Today I give thanks for a homily that rings in my ears, for a husband who looks at me as a partner in all things, and most for a Lord who has chosen to bless the idiocy of a couple of kids. 

Cheers to Paul William, the best husband in the galaxy. 

18 April 2015

Battle Picking

As a young(er)  mother, I often heard the chorus, "You have to pick your battles."  I still hear it all the time.  I say it pretty regularly as well.  I read it on many a facebook status and as the moral of the story in quite a few essays - both in the parenting world and elsewhere. And, I've been noticing something... and thought, why not add to the conversation.  ;)

I have done some etymology hunting, and it's not really clear, but the phrase means what you'd think it means.  To do an effective job, you cannot be stretched too thin.  You have to choose which places to put up a fight, because if you choose them all, you will exhaust your resources and lose the war.  In actual warcraft, these resources are men, weapons, money, food.  In parenting, the resources are primarily emotional. 

If we fight every battle at the same time all day, we will exhaust ourselves emotionally.  We will strain our relationships with our children, and we won't have enough left in us to smile, or love our spouses, or fight the next day's battles. 

19 February 2015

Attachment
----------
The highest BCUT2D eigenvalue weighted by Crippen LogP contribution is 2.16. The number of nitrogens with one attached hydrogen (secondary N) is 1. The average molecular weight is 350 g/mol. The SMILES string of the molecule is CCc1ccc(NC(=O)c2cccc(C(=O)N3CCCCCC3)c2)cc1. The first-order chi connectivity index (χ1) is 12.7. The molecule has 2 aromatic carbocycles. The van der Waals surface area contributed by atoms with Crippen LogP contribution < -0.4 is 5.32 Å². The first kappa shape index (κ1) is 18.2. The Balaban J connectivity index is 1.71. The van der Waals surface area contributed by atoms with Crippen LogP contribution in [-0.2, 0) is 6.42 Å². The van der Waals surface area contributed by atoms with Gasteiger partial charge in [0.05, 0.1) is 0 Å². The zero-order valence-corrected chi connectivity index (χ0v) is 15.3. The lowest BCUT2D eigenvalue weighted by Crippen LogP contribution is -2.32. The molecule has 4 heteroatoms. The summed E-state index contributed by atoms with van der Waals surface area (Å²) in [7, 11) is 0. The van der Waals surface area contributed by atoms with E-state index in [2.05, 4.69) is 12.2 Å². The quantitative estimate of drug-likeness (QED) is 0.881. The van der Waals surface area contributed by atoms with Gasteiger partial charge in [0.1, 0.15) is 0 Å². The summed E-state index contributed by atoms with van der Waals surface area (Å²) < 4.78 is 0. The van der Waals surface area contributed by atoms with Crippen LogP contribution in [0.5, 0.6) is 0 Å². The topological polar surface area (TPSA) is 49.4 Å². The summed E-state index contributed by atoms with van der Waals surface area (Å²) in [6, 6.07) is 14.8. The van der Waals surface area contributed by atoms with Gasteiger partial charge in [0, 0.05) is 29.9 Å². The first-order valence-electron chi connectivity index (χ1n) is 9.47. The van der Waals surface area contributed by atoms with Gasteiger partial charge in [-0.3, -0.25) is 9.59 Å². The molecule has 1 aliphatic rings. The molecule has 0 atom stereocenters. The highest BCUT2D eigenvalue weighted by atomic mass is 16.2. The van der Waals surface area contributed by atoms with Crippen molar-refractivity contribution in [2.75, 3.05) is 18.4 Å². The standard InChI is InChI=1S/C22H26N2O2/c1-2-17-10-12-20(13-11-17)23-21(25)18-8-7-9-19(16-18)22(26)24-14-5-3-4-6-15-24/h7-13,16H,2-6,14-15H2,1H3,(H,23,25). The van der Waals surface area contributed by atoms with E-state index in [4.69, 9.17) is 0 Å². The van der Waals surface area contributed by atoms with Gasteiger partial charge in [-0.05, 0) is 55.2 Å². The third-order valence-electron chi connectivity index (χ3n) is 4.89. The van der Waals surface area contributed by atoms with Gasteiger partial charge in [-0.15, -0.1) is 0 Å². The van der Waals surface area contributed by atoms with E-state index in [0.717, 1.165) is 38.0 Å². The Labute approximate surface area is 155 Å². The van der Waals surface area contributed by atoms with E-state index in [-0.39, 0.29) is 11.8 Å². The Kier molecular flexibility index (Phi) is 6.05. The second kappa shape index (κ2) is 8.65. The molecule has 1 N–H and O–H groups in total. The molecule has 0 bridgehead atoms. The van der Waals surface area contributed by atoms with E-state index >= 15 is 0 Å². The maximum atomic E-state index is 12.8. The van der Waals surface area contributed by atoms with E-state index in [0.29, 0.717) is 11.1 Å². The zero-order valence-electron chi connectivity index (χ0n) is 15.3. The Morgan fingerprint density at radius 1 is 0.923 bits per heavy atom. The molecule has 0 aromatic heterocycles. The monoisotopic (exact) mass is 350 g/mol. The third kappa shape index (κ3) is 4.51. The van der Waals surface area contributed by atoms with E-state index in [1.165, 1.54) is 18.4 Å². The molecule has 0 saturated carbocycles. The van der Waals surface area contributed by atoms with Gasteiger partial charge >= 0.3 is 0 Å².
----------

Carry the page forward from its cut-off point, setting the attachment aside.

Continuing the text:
The scene is 2008.  It is fall time, and Ada Brooks is four years old and in a sweet little K4 class at St. Luke's, the sweetest preschool ever there was.  I am a young mother with an old soul.  Paul and Eason are also around.  Collins is an embryo.  This is a picture from that time.  She is *little*. 

Ada Bee gets in the car one day with me and says, "May I go to a Hannah Montana concert?" 

"Probably not." 

"Why not? Kate Donahoe is going to a Hannah Montana concert." 
"Well, I don't know who Hannah Montana is, and if you're going to a concert, it will likely be someone I've heard of, and remember, we don't do everything everyone else does."
"Okay, but Kate Donahoe is cool." 
"I'm glad Kate is cool."  

Two weeks later, she got in the car again.  

"May I have my ears pierced?"
"Why not?  Kate Donahoe has her ears pierced."
"No.  Hush about Kate Donahoe."
"But Kate Donahoe is cool."
"I'm sure she is.  No earrings till you're older." 
"How old?"  

And here, friends, was the fatal mistake. 

"You can get them pierced six weeks before Easter of sixth grade.  That way you can take out your piercing studs and wear pretty, new earrings on Easter morning.  I got mine pierced six weeks before Sixth Grade graduation, but who knows if you'll have sixth grade graduation, so we'll go with Easter." 

"Okay, great.  I'll tell Kate Donahoe." 

"Okay.  Great.  Tell Kate."  

And that was the end of the Kate Donahoe coolness and of the Ears Piercing conversation.  

Fast Forward until 2013. 

"Mama - can I have my ears pierced for my tenth birthday?  Sarah's having hers pierced for her tenth birthday." 

"No.  Not yet, sweetie." 

"Okay,  I guess I'll wait another year and a half. 

"Wait wait - what?"